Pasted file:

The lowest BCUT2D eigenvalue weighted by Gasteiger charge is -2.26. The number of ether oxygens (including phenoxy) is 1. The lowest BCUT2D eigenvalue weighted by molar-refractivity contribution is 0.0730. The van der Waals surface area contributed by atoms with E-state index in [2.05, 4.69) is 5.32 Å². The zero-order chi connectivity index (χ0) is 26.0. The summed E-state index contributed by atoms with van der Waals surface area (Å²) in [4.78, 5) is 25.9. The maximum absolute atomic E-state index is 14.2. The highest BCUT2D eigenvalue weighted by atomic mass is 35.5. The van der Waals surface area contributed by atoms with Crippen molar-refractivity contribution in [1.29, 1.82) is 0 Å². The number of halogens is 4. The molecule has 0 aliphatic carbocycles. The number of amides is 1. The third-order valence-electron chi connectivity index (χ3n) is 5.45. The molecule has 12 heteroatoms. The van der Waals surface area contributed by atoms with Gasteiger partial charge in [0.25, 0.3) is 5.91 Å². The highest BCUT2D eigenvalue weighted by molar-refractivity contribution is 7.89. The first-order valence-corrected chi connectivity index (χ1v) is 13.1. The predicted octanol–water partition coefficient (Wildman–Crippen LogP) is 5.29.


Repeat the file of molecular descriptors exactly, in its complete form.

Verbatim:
The lowest BCUT2D eigenvalue weighted by Gasteiger charge is -2.26. The number of ether oxygens (including phenoxy) is 1. The lowest BCUT2D eigenvalue weighted by molar-refractivity contribution is 0.0730. The van der Waals surface area contributed by atoms with E-state index in [2.05, 4.69) is 5.32 Å². The zero-order chi connectivity index (χ0) is 26.0. The summed E-state index contributed by atoms with van der Waals surface area (Å²) in [4.78, 5) is 25.9. The maximum absolute atomic E-state index is 14.2. The highest BCUT2D eigenvalue weighted by atomic mass is 35.5. The van der Waals surface area contributed by atoms with Crippen molar-refractivity contribution in [1.29, 1.82) is 0 Å². The number of halogens is 4. The molecule has 0 aliphatic carbocycles. The number of amides is 1. The third-order valence-electron chi connectivity index (χ3n) is 5.45. The molecule has 12 heteroatoms. The van der Waals surface area contributed by atoms with Gasteiger partial charge in [0.25, 0.3) is 5.91 Å². The highest BCUT2D eigenvalue weighted by molar-refractivity contribution is 7.89. The first-order valence-corrected chi connectivity index (χ1v) is 13.1. The predicted octanol–water partition coefficient (Wildman–Crippen LogP) is 5.29.